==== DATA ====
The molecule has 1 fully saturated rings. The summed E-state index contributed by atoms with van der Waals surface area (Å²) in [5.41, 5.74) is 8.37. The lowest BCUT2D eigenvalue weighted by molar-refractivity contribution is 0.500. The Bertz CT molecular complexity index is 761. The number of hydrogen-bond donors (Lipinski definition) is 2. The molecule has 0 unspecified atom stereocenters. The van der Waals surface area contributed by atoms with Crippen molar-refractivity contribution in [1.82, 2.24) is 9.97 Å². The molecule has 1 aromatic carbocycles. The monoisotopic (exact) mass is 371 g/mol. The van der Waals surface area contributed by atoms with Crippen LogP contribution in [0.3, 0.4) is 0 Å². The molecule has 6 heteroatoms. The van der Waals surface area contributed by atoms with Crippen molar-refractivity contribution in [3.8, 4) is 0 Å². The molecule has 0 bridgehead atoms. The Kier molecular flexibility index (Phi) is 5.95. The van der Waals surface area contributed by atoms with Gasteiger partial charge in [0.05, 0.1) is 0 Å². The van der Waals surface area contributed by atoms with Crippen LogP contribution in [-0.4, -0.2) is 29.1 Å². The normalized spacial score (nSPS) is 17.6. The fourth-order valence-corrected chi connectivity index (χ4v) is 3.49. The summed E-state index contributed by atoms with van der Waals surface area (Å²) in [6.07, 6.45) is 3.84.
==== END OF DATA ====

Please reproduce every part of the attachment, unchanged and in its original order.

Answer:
The molecule has 1 fully saturated rings. The summed E-state index contributed by atoms with van der Waals surface area (Å²) in [5.41, 5.74) is 8.37. The lowest BCUT2D eigenvalue weighted by molar-refractivity contribution is 0.500. The Bertz CT molecular complexity index is 761. The number of hydrogen-bond donors (Lipinski definition) is 2. The molecule has 0 unspecified atom stereocenters. The van der Waals surface area contributed by atoms with Crippen molar-refractivity contribution in [1.82, 2.24) is 9.97 Å². The molecule has 1 aromatic carbocycles. The monoisotopic (exact) mass is 371 g/mol. The van der Waals surface area contributed by atoms with Crippen LogP contribution in [0.3, 0.4) is 0 Å². The molecule has 6 heteroatoms. The van der Waals surface area contributed by atoms with Crippen molar-refractivity contribution in [3.8, 4) is 0 Å². The molecule has 0 bridgehead atoms. The Kier molecular flexibility index (Phi) is 5.95. The van der Waals surface area contributed by atoms with Gasteiger partial charge in [0.05, 0.1) is 0 Å². The van der Waals surface area contributed by atoms with Crippen LogP contribution in [-0.4, -0.2) is 29.1 Å². The normalized spacial score (nSPS) is 17.6. The fourth-order valence-corrected chi connectivity index (χ4v) is 3.49. The summed E-state index contributed by atoms with van der Waals surface area (Å²) in [6.07, 6.45) is 3.84.